Rona Birenbaum, a financial planner at Caring for Clients offers 5 reasons why you should negotiate your severance package. She notes that there may well be more money and protection available to you, but only if you ask. Also, she says the cost of legal advice is tax deductible.

In Jim Yih’s retirement seminars, even participants close to age 65 are often concerned that they have not saved enough for retirement. His Advice for Baby Boomers who are not ready for retirement is to get a plan, revise their retirement date and think about a phased retirement. He also tells readers to focus on their cash flow and consider finding another job if they do not love what they currently do.

Boomer & Echo’s Marie Engen suggests Frugal Summer Fun For Canada’s 150th Birthday. For example, Parks Canada is offering free admission to all national parks, historic sites and marine conservation areas for the entire year. If you haven’t got your Discovery pass yet, you can order one online, or you can pick one up on arrival at any Parks Canada location.

And finally, Tom Drake answers the question What Is the CPP Death Benefit and Who Should Apply? Typically the death benefit is paid to the estate of the deceased, but where he/she does not have an estate, it can go to one of the following three entities:

  1. Whoever paid for the deceased’s funeral expenses. The death benefit is mainly designed to offset funeral expenses, so it makes sense that it will be paid out to the person or institution who covers these costs.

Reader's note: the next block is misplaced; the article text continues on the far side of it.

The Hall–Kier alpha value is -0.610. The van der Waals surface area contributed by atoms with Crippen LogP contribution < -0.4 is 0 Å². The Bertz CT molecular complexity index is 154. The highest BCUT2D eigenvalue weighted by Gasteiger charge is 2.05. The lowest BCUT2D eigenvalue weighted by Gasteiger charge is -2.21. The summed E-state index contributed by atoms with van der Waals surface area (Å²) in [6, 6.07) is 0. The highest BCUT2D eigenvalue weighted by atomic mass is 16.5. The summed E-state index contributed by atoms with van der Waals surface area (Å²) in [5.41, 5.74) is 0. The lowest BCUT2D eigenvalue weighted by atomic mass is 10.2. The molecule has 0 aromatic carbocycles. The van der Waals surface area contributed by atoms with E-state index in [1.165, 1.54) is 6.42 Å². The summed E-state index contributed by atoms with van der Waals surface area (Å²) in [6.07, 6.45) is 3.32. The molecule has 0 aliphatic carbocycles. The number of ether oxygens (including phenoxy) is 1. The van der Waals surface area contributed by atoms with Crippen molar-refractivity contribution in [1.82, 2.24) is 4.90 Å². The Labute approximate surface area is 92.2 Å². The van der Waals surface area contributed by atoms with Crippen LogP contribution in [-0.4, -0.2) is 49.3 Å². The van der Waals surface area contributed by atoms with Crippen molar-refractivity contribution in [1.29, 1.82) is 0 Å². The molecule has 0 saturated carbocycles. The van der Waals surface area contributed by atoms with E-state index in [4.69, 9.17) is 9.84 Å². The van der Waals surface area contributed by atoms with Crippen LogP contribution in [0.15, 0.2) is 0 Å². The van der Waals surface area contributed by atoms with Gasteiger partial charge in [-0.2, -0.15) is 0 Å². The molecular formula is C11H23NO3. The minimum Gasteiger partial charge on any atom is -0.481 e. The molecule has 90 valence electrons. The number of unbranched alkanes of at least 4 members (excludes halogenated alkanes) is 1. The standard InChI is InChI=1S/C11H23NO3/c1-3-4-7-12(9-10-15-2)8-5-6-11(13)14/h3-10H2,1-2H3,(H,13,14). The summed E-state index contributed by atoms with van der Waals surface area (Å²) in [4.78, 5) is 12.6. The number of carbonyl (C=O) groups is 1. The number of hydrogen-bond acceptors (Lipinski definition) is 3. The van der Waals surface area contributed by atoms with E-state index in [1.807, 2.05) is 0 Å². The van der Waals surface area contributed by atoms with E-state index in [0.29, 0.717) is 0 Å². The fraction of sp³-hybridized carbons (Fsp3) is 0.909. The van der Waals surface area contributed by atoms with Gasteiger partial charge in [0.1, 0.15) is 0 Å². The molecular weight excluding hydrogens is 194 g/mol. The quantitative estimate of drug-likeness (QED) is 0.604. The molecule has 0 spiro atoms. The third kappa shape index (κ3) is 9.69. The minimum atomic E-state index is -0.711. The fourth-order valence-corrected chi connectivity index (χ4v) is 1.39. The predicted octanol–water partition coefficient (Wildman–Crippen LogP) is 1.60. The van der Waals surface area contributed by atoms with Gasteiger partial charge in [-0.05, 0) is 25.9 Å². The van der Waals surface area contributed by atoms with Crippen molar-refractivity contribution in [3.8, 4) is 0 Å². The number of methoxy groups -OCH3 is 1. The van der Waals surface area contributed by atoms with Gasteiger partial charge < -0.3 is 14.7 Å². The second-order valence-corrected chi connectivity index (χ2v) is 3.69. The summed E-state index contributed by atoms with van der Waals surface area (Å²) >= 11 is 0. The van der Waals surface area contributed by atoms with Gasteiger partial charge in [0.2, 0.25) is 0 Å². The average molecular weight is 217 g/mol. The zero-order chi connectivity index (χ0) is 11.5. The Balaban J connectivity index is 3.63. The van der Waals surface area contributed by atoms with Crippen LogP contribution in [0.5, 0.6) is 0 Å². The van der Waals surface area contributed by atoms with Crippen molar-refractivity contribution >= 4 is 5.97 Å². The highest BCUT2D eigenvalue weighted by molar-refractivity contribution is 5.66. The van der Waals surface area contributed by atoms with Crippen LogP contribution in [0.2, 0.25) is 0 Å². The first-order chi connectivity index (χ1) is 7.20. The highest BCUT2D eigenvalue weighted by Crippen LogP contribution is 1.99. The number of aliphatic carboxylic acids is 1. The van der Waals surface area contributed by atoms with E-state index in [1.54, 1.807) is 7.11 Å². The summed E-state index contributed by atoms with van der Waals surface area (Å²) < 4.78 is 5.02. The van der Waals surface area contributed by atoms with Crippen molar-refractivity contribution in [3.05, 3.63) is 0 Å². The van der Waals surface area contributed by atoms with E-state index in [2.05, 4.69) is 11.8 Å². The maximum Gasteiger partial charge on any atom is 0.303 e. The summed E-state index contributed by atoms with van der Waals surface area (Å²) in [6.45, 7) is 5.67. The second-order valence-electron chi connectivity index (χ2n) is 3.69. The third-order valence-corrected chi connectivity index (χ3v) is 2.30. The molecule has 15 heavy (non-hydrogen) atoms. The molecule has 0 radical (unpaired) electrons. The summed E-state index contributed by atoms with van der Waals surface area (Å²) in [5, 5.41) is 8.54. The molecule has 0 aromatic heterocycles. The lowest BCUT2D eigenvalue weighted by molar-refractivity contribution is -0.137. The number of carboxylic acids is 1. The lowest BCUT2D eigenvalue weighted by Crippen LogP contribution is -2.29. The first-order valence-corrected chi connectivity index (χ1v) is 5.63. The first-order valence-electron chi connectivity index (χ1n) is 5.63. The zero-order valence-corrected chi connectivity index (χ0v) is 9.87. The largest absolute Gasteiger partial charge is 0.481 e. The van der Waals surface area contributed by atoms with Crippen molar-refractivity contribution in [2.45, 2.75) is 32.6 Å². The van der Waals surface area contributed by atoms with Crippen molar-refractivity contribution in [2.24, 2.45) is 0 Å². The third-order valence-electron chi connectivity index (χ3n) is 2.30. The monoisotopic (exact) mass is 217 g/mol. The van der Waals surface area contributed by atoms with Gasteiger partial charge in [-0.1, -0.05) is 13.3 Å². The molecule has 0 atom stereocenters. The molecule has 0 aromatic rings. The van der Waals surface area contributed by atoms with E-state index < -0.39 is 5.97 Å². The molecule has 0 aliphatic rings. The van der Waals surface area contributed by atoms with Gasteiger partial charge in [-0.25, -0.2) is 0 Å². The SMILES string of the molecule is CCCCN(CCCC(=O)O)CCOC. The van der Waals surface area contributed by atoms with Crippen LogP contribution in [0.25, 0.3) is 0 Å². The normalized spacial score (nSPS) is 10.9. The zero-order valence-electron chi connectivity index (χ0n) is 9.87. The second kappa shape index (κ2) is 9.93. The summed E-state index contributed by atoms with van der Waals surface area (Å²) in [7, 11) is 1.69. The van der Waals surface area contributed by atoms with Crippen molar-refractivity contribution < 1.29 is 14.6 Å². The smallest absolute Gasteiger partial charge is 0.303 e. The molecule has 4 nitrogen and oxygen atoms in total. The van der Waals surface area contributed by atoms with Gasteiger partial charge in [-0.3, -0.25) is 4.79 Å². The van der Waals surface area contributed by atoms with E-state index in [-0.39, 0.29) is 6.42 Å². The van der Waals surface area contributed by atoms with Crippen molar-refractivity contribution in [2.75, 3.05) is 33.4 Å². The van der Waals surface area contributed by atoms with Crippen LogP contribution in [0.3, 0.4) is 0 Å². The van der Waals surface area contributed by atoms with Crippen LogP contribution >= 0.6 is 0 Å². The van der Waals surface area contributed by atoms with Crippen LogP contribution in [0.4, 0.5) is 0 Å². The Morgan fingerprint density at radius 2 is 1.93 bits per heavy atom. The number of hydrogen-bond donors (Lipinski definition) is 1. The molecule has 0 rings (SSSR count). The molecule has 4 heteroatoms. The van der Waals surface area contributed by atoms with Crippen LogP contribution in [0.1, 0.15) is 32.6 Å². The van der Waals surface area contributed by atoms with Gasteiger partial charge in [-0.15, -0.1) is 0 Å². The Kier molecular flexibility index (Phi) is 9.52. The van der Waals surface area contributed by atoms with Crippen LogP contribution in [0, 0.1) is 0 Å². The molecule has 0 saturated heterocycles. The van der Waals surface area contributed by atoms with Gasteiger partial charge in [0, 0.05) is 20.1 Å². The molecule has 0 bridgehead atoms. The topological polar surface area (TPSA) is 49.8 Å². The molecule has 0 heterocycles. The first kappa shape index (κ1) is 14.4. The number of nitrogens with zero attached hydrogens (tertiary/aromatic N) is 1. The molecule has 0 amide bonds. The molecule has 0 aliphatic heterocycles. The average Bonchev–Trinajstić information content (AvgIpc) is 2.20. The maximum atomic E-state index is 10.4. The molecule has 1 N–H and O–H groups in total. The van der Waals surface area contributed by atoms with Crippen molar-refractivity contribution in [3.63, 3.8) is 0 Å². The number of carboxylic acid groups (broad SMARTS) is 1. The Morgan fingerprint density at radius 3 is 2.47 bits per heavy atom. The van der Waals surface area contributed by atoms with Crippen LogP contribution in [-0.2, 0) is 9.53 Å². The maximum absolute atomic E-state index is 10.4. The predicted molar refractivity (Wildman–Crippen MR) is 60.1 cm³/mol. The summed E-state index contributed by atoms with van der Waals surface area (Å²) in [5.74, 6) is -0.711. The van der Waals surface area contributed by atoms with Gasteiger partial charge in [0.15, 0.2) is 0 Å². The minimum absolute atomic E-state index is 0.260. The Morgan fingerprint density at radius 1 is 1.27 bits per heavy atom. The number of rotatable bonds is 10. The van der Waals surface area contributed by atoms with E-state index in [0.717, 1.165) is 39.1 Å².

2. Surviving partner: The spouse or common-law partner left behind by the deceased can also apply for, and receive, the CPP death benefit.
  3. Next of kin: Finally, if the other two circumstances aren’t met, the deceased’s next of kin can apply for the death benefit.


Do you follow blogs with terrific ideas for saving money that haven’t been mentioned in our weekly “Best from the blogosphere?” Share the information on http://wp.me/P1YR2T-JR and your name will be entered in a quarterly draw for a gift card.

Written by Sheryl Smolkin
Sheryl Smolkin LLB., LLM is a retired pension lawyer and President of Sheryl Smolkin & Associates Ltd. For over a decade, she has enjoyed a successful encore career as a freelance writer specializing in retirement, employee benefits and workplace issues. Sheryl and her husband Joel are empty-nesters, residing in Toronto with their cockapoo Rufus.

Feb 06: Best from the blogosphere

By Sheryl Smolkin

One issue on our radar this week of concern to many Canadians is the possible change to the deductibility of health and dental care insurance premiums for tax purposes in the upcoming 2017 budget. Currently these premiums are not a taxable benefit if they are paid for by your employer and they are a deductible medical expense for individuals purchasing private plans to supplement provincial medicare benefits.

On December 2, 2016 a National Post article noted that the Federal Liberals are eyeing a tax on private health and dental plans, a move that would take in about $2.9B. Journalist John Ivison reported that proponents of eliminating the credit argue that those with lower incomes but without private health plans are subsidizing those with employee-sponsored coverage. On the other hand, he said there is a strong economic case for encouraging employers to provide health coverage for employees.